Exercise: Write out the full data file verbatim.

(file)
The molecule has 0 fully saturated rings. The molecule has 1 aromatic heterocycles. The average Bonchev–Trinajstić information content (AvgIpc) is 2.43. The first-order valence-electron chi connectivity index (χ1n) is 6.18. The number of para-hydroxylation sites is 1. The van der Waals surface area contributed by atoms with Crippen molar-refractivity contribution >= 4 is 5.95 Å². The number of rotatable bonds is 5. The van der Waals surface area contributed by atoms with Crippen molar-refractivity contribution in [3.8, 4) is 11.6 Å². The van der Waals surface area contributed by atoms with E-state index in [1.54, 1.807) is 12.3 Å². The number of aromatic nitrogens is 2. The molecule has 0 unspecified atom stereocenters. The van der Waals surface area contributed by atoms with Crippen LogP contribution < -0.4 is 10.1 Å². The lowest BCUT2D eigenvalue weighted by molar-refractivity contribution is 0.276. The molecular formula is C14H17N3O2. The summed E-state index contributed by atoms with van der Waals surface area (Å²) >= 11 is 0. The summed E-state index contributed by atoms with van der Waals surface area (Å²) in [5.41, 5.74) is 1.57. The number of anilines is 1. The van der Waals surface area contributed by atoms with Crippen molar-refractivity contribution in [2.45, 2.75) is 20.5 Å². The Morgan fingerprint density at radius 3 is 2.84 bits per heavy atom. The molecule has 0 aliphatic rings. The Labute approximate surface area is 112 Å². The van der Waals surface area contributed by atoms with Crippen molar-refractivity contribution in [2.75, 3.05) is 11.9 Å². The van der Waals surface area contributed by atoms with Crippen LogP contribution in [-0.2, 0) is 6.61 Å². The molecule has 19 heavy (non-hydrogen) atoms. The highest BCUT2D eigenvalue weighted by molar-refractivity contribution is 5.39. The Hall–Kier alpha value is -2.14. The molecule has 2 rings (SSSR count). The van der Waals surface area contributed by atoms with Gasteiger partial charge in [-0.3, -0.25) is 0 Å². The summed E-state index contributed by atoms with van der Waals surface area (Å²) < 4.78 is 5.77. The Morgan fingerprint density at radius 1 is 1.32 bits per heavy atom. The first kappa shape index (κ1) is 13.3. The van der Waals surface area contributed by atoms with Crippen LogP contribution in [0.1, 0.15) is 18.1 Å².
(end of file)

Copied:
The molecule has 0 fully saturated rings. The molecule has 1 aromatic heterocycles. The average Bonchev–Trinajstić information content (AvgIpc) is 2.43. The first-order valence-electron chi connectivity index (χ1n) is 6.18. The number of para-hydroxylation sites is 1. The van der Waals surface area contributed by atoms with Crippen molar-refractivity contribution >= 4 is 5.95 Å². The number of rotatable bonds is 5. The van der Waals surface area contributed by atoms with Crippen molar-refractivity contribution in [3.8, 4) is 11.6 Å². The van der Waals surface area contributed by atoms with E-state index in [1.54, 1.807) is 12.3 Å². The number of aromatic nitrogens is 2. The molecule has 0 unspecified atom stereocenters. The van der Waals surface area contributed by atoms with Crippen LogP contribution < -0.4 is 10.1 Å². The lowest BCUT2D eigenvalue weighted by molar-refractivity contribution is 0.276. The molecular formula is C14H17N3O2. The summed E-state index contributed by atoms with van der Waals surface area (Å²) >= 11 is 0. The summed E-state index contributed by atoms with van der Waals surface area (Å²) in [5.41, 5.74) is 1.57. The number of anilines is 1. The van der Waals surface area contributed by atoms with Crippen molar-refractivity contribution in [2.45, 2.75) is 20.5 Å². The Morgan fingerprint density at radius 3 is 2.84 bits per heavy atom. The molecule has 0 aliphatic rings. The Labute approximate surface area is 112 Å². The van der Waals surface area contributed by atoms with Crippen molar-refractivity contribution in [2.75, 3.05) is 11.9 Å². The van der Waals surface area contributed by atoms with Crippen LogP contribution in [-0.2, 0) is 6.61 Å². The molecule has 19 heavy (non-hydrogen) atoms. The highest BCUT2D eigenvalue weighted by molar-refractivity contribution is 5.39. The Hall–Kier alpha value is -2.14. The molecule has 2 rings (SSSR count). The van der Waals surface area contributed by atoms with Gasteiger partial charge in [-0.3, -0.25) is 0 Å². The summed E-state index contributed by atoms with van der Waals surface area (Å²) < 4.78 is 5.77. The Morgan fingerprint density at radius 1 is 1.32 bits per heavy atom. The first kappa shape index (κ1) is 13.3. The van der Waals surface area contributed by atoms with Crippen LogP contribution in [0.1, 0.15) is 18.1 Å².